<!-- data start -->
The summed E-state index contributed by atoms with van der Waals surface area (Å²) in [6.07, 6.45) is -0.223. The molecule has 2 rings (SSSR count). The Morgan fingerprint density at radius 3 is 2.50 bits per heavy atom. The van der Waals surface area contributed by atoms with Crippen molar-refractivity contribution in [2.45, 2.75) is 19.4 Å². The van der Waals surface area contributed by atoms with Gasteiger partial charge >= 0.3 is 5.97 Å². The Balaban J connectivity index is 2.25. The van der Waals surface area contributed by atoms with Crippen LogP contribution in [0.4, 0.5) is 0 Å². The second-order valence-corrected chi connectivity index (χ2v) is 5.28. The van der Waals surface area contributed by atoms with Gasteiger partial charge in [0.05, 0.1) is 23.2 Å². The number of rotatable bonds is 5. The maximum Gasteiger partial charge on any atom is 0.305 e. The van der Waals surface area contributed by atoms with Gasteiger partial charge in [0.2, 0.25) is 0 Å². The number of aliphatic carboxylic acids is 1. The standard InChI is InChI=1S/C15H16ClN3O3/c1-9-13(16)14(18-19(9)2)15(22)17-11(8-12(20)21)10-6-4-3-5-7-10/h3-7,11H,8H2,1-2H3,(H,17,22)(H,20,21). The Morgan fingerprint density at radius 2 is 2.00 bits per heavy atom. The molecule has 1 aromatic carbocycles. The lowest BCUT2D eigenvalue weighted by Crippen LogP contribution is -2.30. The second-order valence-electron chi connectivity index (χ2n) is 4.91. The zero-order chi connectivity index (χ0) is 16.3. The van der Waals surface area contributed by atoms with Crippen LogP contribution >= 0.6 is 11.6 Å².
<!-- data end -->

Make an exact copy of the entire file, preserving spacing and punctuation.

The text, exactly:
The summed E-state index contributed by atoms with van der Waals surface area (Å²) in [6.07, 6.45) is -0.223. The molecule has 2 rings (SSSR count). The Morgan fingerprint density at radius 3 is 2.50 bits per heavy atom. The van der Waals surface area contributed by atoms with Crippen molar-refractivity contribution in [2.45, 2.75) is 19.4 Å². The van der Waals surface area contributed by atoms with Gasteiger partial charge >= 0.3 is 5.97 Å². The Balaban J connectivity index is 2.25. The van der Waals surface area contributed by atoms with Crippen LogP contribution in [0.4, 0.5) is 0 Å². The second-order valence-corrected chi connectivity index (χ2v) is 5.28. The van der Waals surface area contributed by atoms with Gasteiger partial charge in [0.05, 0.1) is 23.2 Å². The number of rotatable bonds is 5. The maximum Gasteiger partial charge on any atom is 0.305 e. The van der Waals surface area contributed by atoms with Gasteiger partial charge in [0.2, 0.25) is 0 Å². The number of aliphatic carboxylic acids is 1. The standard InChI is InChI=1S/C15H16ClN3O3/c1-9-13(16)14(18-19(9)2)15(22)17-11(8-12(20)21)10-6-4-3-5-7-10/h3-7,11H,8H2,1-2H3,(H,17,22)(H,20,21). The Morgan fingerprint density at radius 2 is 2.00 bits per heavy atom. The molecule has 1 aromatic carbocycles. The lowest BCUT2D eigenvalue weighted by Crippen LogP contribution is -2.30. The second-order valence-electron chi connectivity index (χ2n) is 4.91. The zero-order chi connectivity index (χ0) is 16.3. The van der Waals surface area contributed by atoms with Crippen LogP contribution >= 0.6 is 11.6 Å².